5. Three letters of recommendation that include detailed assessments of (a) the candidate’s qualifications and (b) potential for success in academia through scholarly research and broader impact through research/education/engagement. Letters from potential Purdue co-advisors will not be accepted.
  6. Applications of non-U.S. citizens or non-permanent residents currently residing outside of the U.S. will be internally routed to proposed co-advisors for endorsement before submission to the selection committee for review.

Applications accepted beginning July 11, 2022. Apply at Lillian Gilbreth Postdoctoral Fellowships 2023-24 by November 1, 2022.

Create an account by clicking on the Register button at the bottom of the Log In page. Here you will input your name and email address and click on Create Account. You will be asked to confirm your account via an email notification sent to the email address entered. Use this email address and established password to access the site. Please note that email domains affiliated with institutions, e.g., edu, are required.

If you have questions about the application process, please email us at coeoaa@purdue.edu.


Awa​rdees will be selected based on faculty committee recommendations and approval of co-advisors and school/division heads.

Fellowship start dates must be in 2023.

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Potential projects proposed by Purdue Engineering faculty

Applicants can (a) propose their own innovative research proposal and list potential Purdue co-advisors, or (b) choose to develop their proposal based on interdisciplinary topics posted by faculty below.

Potential faculty co-advisors are invited to upload brief 200 word descriptions and info for their proposed topics for a Gilbreth Postdoctoral Fellow.

Research topics for the 2023-24 application cycle will be available on July 11, 2022.

  • Data and Engineering Applications
  • Engineering-Medicine
  • Autonomous and Connected Systems
  • Innovation and Making
  • CISLunar (Space science and Engineering)
  • Defense related projects (for US citizens only)
  • Smart City, Infrastructure, Transportation
  • Future Manufacturing
  • Micro-, Nano-, and Quantum Engineering
  • Power, Energy, and the Environment
  • Security and Privacy
  • Human-Machine/Computer Interaction, Human Factors, Human-Centered Design
  • Others
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News

2 Scholars Receive 2021-22 Lillian Gilbreth Postdoctoral Fellowships

Purdue Engineering announces two promising engineering scholars as the next cohort of Lillian Gilbreth Fellows.

3 Scholars Receive 2020 Lillian Gilbreth Postdoctoral Fellowships

On March 27, 2020, Purdue Engineering announced three promising engineering scholars as the next cohort of Lillian Gilbreth Fellows.

5 Scholars Receive Lillian Gilbreth Postdoctoral Fellowships

On Sept. 27, 2019, Purdue Engineering launched five of the world’s most promising young engineering scholars on paths toward becoming pioneers in the spirit of the legendary Dr. Lillian Moller Gilbreth.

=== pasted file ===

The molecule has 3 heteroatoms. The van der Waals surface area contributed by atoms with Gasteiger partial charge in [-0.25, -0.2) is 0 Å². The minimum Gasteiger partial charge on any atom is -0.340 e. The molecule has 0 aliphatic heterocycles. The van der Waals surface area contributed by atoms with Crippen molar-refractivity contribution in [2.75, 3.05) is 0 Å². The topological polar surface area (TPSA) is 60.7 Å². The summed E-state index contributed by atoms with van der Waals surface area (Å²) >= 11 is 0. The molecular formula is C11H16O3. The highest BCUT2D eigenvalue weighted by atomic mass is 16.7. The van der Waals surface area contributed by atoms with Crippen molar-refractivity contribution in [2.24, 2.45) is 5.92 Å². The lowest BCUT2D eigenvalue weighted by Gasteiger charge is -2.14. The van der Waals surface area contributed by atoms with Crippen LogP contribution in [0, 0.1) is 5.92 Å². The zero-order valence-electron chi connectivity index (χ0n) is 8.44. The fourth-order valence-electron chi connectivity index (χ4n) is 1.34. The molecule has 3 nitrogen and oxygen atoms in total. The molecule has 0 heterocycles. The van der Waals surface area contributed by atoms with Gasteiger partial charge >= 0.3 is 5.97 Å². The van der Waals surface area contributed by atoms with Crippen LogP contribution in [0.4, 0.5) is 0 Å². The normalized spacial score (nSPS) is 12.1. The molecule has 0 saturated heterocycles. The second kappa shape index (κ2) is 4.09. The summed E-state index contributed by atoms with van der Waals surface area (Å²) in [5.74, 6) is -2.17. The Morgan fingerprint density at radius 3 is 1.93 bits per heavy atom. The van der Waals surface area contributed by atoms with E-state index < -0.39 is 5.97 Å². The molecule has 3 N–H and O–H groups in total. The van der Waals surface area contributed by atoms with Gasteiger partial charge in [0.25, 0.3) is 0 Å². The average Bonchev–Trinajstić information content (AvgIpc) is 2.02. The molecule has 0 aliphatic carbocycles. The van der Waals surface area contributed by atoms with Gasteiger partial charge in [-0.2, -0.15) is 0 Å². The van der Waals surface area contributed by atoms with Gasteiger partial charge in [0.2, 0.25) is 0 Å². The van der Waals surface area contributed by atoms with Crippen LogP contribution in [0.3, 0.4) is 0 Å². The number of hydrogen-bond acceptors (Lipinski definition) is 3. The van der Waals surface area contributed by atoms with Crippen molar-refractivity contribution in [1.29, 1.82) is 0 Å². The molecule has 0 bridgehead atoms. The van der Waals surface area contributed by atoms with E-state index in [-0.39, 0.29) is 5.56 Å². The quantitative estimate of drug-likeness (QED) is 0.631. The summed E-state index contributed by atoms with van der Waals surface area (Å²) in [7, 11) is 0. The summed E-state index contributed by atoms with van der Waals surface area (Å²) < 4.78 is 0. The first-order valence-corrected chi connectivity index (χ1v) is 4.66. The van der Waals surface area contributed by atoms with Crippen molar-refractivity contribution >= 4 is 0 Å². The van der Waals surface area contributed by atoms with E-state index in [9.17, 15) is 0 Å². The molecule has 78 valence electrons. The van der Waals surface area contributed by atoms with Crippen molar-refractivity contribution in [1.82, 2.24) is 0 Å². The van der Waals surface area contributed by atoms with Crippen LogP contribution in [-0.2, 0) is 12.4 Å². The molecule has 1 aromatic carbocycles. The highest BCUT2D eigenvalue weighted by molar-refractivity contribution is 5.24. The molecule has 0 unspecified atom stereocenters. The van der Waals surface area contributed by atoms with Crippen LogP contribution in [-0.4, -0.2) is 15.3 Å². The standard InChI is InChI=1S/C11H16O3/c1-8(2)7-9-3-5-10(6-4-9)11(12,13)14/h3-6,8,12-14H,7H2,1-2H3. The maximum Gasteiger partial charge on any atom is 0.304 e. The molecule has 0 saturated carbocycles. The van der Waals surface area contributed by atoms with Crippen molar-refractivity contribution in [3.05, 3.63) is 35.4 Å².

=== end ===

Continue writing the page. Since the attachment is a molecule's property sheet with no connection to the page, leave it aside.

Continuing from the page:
Purdue Engineering Names 2018 Lillian Gilbreth Postdoctoral Fellows

The Purdue University College of Engineering has announced the five researchers selected as 2018 Lillian Gilbreth Postdoctoral Fellows, a program that recognizes outstanding scholarly achievement and innovative interdisciplinary research with a broad impact on society and industry.

Events

Celebration of Lillian Gilbreth, Purdue Engineering Professor 1935-1948

Wednesday, March 2, 2022, 1:30 - 4:00p.m. | Herman and Heddy Kurz Atrium, Neil Armstrong Hall of Engineering | RSVP by February 25, 2022 or watch live.

Fellowship Awardees 2022

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AlaEddin Douba
Fellowship Awardee 2022
Mengxue Hou
Fellowship Awardee 2022
Izzet Sahin
Fellowship Awardee 2022
Hanjun Yang
Fellowship Awardee 2022
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AlaEddin Douba is completing a PhD in Civil Engineering and Engineering Mechanics at Columbia University. He will collaborate with co-advisors, Dr. Kendra Erk, Associate Professor of Materials Engineering, and Dr. Jan Olek, James H. and Carol H. Cure Professor in Civil Engineering, in the area of rheology and printability of cementitious mixtures. Dr. Douba’s field of research is the modification and characterization of cement and concrete including alternative binders such as polymer concrete and magnesium oxide concrete.
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Mengxue Hou is a PhD candidate in Electrical and Computer Engineering at Georgia Institute of Technology. She will work with Dr. Shaoshuai Mou, Associate Professor of Aeronautics and Astronautics, and Dr. Shreyas Sundaram, Marie Gordon Associate Professor of Electrical and Computer Engineering, in the field of resilience and learning for large-scale multi-agent autonomy. Dr. Hou's research interests include nonlinear filtering, learning and optimal control, underwater vehicle, human robot interaction
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Izzet Sahin earned a PhD in Mechanical Engineering from Texas A&M University. He will conduct research in the area of revolutionary turbines for clean propulsion with Dr. Guillermo Paniagua, Professor of Mechanical Engineering, and Dr. Guang Lin, Professor of Mathematics and Mechanical Engineering. Dr. Sahin's research focus is on the development and advancement of gas turbine blade cooling technology for both aircraft propulsion and power generation.